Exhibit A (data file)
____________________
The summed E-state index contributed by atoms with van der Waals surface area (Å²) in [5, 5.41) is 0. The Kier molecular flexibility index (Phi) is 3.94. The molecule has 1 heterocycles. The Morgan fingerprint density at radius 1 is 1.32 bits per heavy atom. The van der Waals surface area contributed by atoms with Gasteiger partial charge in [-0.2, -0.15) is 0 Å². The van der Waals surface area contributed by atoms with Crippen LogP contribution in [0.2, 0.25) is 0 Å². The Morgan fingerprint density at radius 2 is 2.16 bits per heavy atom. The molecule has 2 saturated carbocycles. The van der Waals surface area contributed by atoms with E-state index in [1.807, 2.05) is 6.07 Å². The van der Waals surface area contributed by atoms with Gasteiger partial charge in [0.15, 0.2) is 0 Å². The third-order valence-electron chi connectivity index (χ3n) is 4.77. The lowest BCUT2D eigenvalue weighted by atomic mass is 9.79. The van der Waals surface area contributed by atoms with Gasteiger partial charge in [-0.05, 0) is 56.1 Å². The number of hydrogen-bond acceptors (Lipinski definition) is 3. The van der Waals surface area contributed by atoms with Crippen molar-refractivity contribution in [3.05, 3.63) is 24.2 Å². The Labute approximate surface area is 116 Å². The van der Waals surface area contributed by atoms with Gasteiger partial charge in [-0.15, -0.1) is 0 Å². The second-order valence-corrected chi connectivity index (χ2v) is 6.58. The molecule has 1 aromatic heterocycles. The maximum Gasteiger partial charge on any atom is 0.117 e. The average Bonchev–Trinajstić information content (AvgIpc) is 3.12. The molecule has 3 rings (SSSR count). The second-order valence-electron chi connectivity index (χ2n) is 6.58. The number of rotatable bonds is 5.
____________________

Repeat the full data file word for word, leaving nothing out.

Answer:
The summed E-state index contributed by atoms with van der Waals surface area (Å²) in [5, 5.41) is 0. The Kier molecular flexibility index (Phi) is 3.94. The molecule has 1 heterocycles. The Morgan fingerprint density at radius 1 is 1.32 bits per heavy atom. The van der Waals surface area contributed by atoms with Gasteiger partial charge in [-0.2, -0.15) is 0 Å². The van der Waals surface area contributed by atoms with Crippen LogP contribution in [0.2, 0.25) is 0 Å². The Morgan fingerprint density at radius 2 is 2.16 bits per heavy atom. The molecule has 2 saturated carbocycles. The van der Waals surface area contributed by atoms with E-state index in [1.807, 2.05) is 6.07 Å². The van der Waals surface area contributed by atoms with Gasteiger partial charge in [0.15, 0.2) is 0 Å². The third-order valence-electron chi connectivity index (χ3n) is 4.77. The lowest BCUT2D eigenvalue weighted by atomic mass is 9.79. The van der Waals surface area contributed by atoms with Gasteiger partial charge in [-0.05, 0) is 56.1 Å². The number of hydrogen-bond acceptors (Lipinski definition) is 3. The van der Waals surface area contributed by atoms with Crippen molar-refractivity contribution in [3.05, 3.63) is 24.2 Å². The Labute approximate surface area is 116 Å². The van der Waals surface area contributed by atoms with Gasteiger partial charge in [-0.15, -0.1) is 0 Å². The second-order valence-corrected chi connectivity index (χ2v) is 6.58. The molecule has 1 aromatic heterocycles. The maximum Gasteiger partial charge on any atom is 0.117 e. The average Bonchev–Trinajstić information content (AvgIpc) is 3.12. The molecule has 3 rings (SSSR count). The second-order valence-electron chi connectivity index (χ2n) is 6.58. The number of rotatable bonds is 5.